Victim's Family Reacts To New Sentence Order For Murderer - News and Weather For The Quad Cities -

Victim's Family Reacts To New Sentence Order For Convicted Murderer


     Almost 20 years to the day of the murder of 17-year old Davenport girl the court orders a new sentence for a man convicted as a juvenile in the killing.  After U.S. and Iowa Supreme Court rulings considered mandatory life sentences for juveniles as "cruel and unusual" punishment, now Jason Means convicted in the 1993 killing of Michelle Jensen will have another day in Scott County court.     
     Means and a handful of friends wanted to use Jensen's car to rob a convenience store. When she refused, the teens took her out to the edge of davenport and shot her to death. Means was convicted on six different charges including: second degree murder and first degree kidnapping.
     Means' case was already on appeal it will be one of the first taken up under the new sentencing guidelines. Scott County Attorney Mike Walton says this case is forging new grounds. "There's not really any precedence for this is Iowa. These types of hearings have not been held. What exactly is too much time is not clear," said Walton.
     The pictures around Cheryl Gillett's home of her daughter are a daily reminder of what was taken from her 20 years ago.
     "Michelle was somebody I wanted to be when I grew up. She was a tremendous person," said Gillett.
     A reminder she didn't want to have right before the anniversary of Michelle's death is news that one of her convicted murderers will get a new sentence.  "I didn't think I'd have to worry about it in my lifetime. I thought it was all passed."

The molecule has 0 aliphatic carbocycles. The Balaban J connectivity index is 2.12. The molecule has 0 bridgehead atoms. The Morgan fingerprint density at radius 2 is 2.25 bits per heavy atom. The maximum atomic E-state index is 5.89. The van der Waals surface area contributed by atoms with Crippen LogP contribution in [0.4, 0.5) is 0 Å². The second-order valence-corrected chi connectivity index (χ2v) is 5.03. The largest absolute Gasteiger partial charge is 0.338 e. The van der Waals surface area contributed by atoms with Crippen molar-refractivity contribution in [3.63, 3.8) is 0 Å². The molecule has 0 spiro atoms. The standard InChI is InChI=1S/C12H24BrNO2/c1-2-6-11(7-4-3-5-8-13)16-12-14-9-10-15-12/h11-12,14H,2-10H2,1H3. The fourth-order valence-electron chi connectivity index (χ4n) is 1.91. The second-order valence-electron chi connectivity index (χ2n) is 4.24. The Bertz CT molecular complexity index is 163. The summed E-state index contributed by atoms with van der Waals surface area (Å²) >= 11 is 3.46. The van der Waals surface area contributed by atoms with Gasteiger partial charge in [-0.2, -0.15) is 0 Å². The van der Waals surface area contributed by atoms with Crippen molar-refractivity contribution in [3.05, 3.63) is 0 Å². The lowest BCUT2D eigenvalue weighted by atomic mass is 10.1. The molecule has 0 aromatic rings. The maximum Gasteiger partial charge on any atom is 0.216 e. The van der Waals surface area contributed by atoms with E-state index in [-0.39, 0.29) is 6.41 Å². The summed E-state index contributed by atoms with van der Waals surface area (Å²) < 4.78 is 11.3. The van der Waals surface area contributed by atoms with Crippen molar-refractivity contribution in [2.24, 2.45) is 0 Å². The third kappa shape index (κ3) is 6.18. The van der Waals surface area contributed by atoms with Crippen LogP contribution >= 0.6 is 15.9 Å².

Gillett went to speak to the Iowa legislature three years ago when the U.S. Supreme court ruled juveniles could not be given life-without-parole for non-homicidal crimes. That's where Means' sentence was first put into question because even though he were convicted of second degree murder, his life sentence is tied to a kidnapping charge. 
     "It's like the scab that keeps getting picked. They just never leave it alone."
     From that, means was granted eligibility for parole. That's something Gillett has made peace with. But this recent Iowa Supreme Court ruling she just doesn't understand and it scares her.
     "They'll lessen their sentence and they'll be out. Because they have served almost 20 years. That's very, very disturbing to me."
      Though at the point he's spent more of his life behind bars than not, Gillett doesn't believe means is truly rehabilitated. "If there's anything that was cruel and unusual is what they did to my daughter and anyone of them could have stepped up at anytime and put a stop to it."
     When the re-sentencing comes around she says she hopes the time that has passed doesn't affect the time she thinks is still deserved. The re-sentencing hearing has not been set. County attorneys and the Iowa Attorney General's office are working to develop the best practices in response to these rulings.